The Ecological Impact of Walls

Retaining walls, large and small, are common in home yards, beaches, and many other locations. The basements of our homes are a form of retaining wall used to control the soil surrounding the basement. Seawalls are designed to protect the human inhabitants from the energy of the sea. They impede the natural flow of sand, soil and wildlife from the area restricted by the wall. On a recent vacation the effect of the retaining walls or seawalls, made of concrete and stone, was easy to see when compared to a nearby area without the walls. The beach area with the walls was rocky and presented an uninviting entryway; the beach without the retaining walls was sandy and inviting, with birds and other wildlife darting in and out of uprooted trees that were either carried there by the tide or came from the bank.

Roads can also act as walls and have a range of environmental effects including habitat destruction or fragmentation, changes to wildlife movement, wildlife mortality, water and air pollution, noise, and on a broader scale, climate change. To mitigate the impacts of roads as walls, bridges are built over the roads or tunnels underneath the roads to allow and encourage wildlife to cross.  


(Wikipedia: DamSeawallRetaining Wall)

Dams as Walls

Perhaps the walls that are most useful, while also being very destructive, are dams made by humans. The original creators of dams are beavers, which build dams and dens in rivers for protection against predators and to improve access to food sources. Their dams often reshape or create new habitat, making beavers a very important part of the ecosystems they live in. Beavers once numbered 100 to 200 million, but populations rapidly declined due to extensive hunting for their fur. 

Humans first built dams along the Tigris and Euphrates rivers in the Middle East to control flooding, and simple earth works and canals appear to have been constructed as far back as 2000 BCE. The Jawa Dam in Jordan, one of the largest ancient dams, dates to about 300 BCE. Yemen is known for it ancient and magnificent dams such as the Marib Dam, from about 1750 BCE.  The Marib Dam was about 580 m in length and 4 m high but over the centuries increased to over 14 m high, with extensive spillways and channels to direct and control the water for irrigation.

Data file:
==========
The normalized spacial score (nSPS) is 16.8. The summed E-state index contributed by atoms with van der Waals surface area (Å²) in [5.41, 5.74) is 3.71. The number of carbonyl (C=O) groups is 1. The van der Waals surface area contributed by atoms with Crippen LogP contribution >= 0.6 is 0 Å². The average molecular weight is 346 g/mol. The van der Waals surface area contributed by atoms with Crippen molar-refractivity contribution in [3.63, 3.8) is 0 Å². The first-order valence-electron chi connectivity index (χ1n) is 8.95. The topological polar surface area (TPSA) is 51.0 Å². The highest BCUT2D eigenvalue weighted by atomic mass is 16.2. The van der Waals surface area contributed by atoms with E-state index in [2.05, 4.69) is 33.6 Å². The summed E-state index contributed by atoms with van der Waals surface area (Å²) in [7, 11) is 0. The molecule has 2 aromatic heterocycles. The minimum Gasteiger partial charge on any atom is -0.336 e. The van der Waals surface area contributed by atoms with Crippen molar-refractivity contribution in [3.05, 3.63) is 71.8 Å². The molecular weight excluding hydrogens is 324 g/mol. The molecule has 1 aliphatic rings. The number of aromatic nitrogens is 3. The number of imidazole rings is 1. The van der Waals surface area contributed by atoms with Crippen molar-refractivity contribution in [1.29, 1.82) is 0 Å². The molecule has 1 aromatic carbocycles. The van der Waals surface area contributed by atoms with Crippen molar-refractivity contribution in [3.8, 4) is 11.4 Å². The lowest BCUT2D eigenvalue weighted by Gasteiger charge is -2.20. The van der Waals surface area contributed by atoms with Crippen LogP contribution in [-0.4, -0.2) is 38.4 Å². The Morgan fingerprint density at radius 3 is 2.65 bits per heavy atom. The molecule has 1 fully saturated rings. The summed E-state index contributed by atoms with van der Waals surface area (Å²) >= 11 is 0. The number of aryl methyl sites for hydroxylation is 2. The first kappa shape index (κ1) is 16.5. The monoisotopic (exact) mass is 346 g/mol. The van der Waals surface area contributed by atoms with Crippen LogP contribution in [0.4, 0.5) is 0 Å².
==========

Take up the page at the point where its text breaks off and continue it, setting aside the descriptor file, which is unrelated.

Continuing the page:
The purpose of dams expanded with the advent of electrical power generation. Hydroelectric dams are some of the largest dams created, such as the Hoover Dam in the US. Dam failures have had catastrophic effects, such as in 1975 when the Banqiao Reservoir Dam in China failed, causing the death of approximately 171,000 people and making another 11 million homeless.

There are estimated to be 800,000 dams worldwide, many old and in need of repair. Dams have serious ecological effects such as the destruction of salmon runs, and in recent years, dam removal has become more common both for human safety concerns and for ecological restoration. One of the largest dam removal projects was for the Elwha and Glines Canyon Dams on the Elwha River in Washington state. Removal of these walls allowed native fish to return to the river.   

Walls in the form of dams continue to have a powerful influence on human society. Walls that affect water flow must be subjected to careful review to assess whether the negative effects outweigh the benefits. We are now working to remove these walls as we reassess the negative effects. Also, the military considers dams as potential targets for destruction, both to stop power generation and to cause general disruption to societies.

[Pictured Above, from left to right]: Beaver Dam, The Roman dam at Cornalvo in Spain in use for almost two millennia, Lake Vyrnwy dam in Wales, finished in 1888, and the Glen Canyon Dam

Amanda Verdery Young